Last Updated on February 19, 2022
January and February are two of the more desolate months of the year. The great holiday celebration that is Thanksgiving-Christmas-New Year’s is over. The months ahead, at least in the Northern Hemisphere, promise cold temperatures and not enough daylight.
There are a few celebrations in those months, though. Martin Luther King Jr. Day, a federal holiday, is celebrated on the third Monday in January. Valentine’s Day, a religious feast that is now a major Hallmark holiday, takes place on February 14. And on the third Monday in February, which falls somewhere between February 15 and February 21, America marks Washington’s Birthday, known more commonly as Presidents’ Day.
Presidents’ Day is a federal holiday, so shoppers may wonder if Aldi or its distant cousin, Trader Joe’s, are open on this day. The answer is yes. Aldi is open on Presidents’ Day with normal operating hours. Trader Joe’s is also open on Presidents’ Day with normal operating hours.
A Little Background
George Washington needs little introduction. A Revolutionary War general and later first president of the United States, Washington is is one of the most familiar figures in all of American history. Born on February 11, 1731 (because of a calendar adjustment to fix leap year problems it would today be dated as February 22), Washington saw the American colonies declare their independence from Britain and form into a new nation. He died in 1799, just a few years after serving out two full presidential terms.
Congress first passed legislation honoring Washington’s birthday in 1879, expanding it to all federal offices in 1885. Almost a century later, in 1971, the holiday would be fixed to the third Monday in February. Because the third Monday falls between February 15 and February 21, and Washington’s actual birthday under our current calendar falls on February 22, it means the holiday known as Washington’s Birthday is never actually celebrated on Washington’s birthday.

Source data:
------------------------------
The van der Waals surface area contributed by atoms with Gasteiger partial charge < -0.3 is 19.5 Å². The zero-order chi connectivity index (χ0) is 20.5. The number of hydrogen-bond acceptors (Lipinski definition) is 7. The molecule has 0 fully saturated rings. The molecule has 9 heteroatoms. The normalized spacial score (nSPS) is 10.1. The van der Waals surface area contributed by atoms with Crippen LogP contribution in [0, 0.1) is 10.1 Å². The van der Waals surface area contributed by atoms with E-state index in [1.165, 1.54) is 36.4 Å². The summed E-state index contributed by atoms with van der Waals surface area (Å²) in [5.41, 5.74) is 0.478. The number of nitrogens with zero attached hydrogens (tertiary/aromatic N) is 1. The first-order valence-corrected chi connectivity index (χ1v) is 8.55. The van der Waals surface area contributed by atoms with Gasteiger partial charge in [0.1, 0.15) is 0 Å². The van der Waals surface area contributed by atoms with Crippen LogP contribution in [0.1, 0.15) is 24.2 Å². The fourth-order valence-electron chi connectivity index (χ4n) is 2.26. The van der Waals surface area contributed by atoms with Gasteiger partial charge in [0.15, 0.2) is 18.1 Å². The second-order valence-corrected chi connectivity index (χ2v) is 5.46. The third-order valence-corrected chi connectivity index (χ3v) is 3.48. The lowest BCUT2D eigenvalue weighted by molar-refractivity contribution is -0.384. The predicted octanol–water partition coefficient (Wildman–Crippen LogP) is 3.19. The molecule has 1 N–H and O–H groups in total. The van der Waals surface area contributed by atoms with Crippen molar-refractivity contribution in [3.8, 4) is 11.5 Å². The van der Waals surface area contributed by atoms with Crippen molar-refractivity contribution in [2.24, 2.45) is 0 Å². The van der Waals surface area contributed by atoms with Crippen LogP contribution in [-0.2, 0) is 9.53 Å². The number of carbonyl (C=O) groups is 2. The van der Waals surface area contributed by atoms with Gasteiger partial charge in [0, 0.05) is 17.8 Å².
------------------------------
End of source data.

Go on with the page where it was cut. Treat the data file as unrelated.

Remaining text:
The movement to make Washington’s Birthday a larger holiday for presidents took shape in the 1950s. Abraham Lincoln, whose name is just as familiar as Washington’s, was born on February 12, 1809, and some states and regions already celebrated his birthday during the month. What’s more, there were people who felt that America needed a day to celebrate all presidents. While it has never been officially renamed Presidents’ Day, President Richard Nixon used the term when the date was fixed in 1971, and today you probably hear more people call it Presidents’ Day than its official name.
While it is a federal holiday, all that means is that federal workers get the day off. State workers are not required to get the day off unless their state says so, and the same goes for private companies and nonprofits. In fact, different states have different laws related to the celebration of the day. Some states use George Washington’s name in the day, like Washington’s home state of Virginia, while others also use Lincoln’s name or simply call it Presidents’ Day.
How Employers Handle the Holiday
Washington’s Birthday has a lower day-off rate than most other federal holidays, including Thanksgiving, Christmas, or even MLK Day, although it does have a higher day-off rate than Veteran’s Day. All told, roughly one-fourth of Americans get Presidents’ Day off, including federal workers and some K-12 school districts.
Virtually all retailers and grocery stores are open on this day. Aldi and Trader Joe’s are no different. For practical purposes, it’s just a routine day at Aldi, and it’s a routine day at Trader Joe’s.